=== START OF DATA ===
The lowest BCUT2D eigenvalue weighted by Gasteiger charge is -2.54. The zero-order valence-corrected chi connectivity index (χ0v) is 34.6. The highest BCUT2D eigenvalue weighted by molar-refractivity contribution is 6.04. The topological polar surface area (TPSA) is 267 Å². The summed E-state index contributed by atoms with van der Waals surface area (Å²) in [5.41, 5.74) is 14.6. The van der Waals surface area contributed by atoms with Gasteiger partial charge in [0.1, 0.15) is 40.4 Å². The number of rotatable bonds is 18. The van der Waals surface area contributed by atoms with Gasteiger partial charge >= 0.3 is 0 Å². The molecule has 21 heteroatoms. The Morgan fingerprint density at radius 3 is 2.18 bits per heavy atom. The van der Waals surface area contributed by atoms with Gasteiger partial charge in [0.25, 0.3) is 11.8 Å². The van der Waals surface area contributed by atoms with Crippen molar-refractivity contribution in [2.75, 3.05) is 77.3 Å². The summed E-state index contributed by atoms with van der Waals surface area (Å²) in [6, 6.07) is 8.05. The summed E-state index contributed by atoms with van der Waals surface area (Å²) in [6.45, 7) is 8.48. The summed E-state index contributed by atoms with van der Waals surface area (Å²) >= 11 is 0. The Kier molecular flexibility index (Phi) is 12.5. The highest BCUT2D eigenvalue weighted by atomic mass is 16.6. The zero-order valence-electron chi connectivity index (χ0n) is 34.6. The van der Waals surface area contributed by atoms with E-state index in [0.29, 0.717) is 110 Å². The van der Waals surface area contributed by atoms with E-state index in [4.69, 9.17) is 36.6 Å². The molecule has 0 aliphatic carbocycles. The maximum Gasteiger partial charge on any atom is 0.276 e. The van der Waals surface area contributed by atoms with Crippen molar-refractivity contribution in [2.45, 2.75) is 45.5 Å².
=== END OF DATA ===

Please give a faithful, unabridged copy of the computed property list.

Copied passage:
The lowest BCUT2D eigenvalue weighted by Gasteiger charge is -2.54. The zero-order valence-corrected chi connectivity index (χ0v) is 34.6. The highest BCUT2D eigenvalue weighted by molar-refractivity contribution is 6.04. The topological polar surface area (TPSA) is 267 Å². The summed E-state index contributed by atoms with van der Waals surface area (Å²) in [5.41, 5.74) is 14.6. The van der Waals surface area contributed by atoms with Gasteiger partial charge in [0.1, 0.15) is 40.4 Å². The number of rotatable bonds is 18. The van der Waals surface area contributed by atoms with Gasteiger partial charge >= 0.3 is 0 Å². The molecule has 21 heteroatoms. The Morgan fingerprint density at radius 3 is 2.18 bits per heavy atom. The van der Waals surface area contributed by atoms with Gasteiger partial charge in [0.25, 0.3) is 11.8 Å². The van der Waals surface area contributed by atoms with Crippen molar-refractivity contribution in [2.75, 3.05) is 77.3 Å². The summed E-state index contributed by atoms with van der Waals surface area (Å²) in [6, 6.07) is 8.05. The summed E-state index contributed by atoms with van der Waals surface area (Å²) in [6.45, 7) is 8.48. The summed E-state index contributed by atoms with van der Waals surface area (Å²) >= 11 is 0. The Kier molecular flexibility index (Phi) is 12.5. The highest BCUT2D eigenvalue weighted by atomic mass is 16.6. The zero-order valence-electron chi connectivity index (χ0n) is 34.6. The van der Waals surface area contributed by atoms with E-state index in [0.29, 0.717) is 110 Å². The van der Waals surface area contributed by atoms with E-state index in [4.69, 9.17) is 36.6 Å². The molecule has 0 aliphatic carbocycles. The maximum Gasteiger partial charge on any atom is 0.276 e. The van der Waals surface area contributed by atoms with Crippen molar-refractivity contribution in [2.45, 2.75) is 45.5 Å².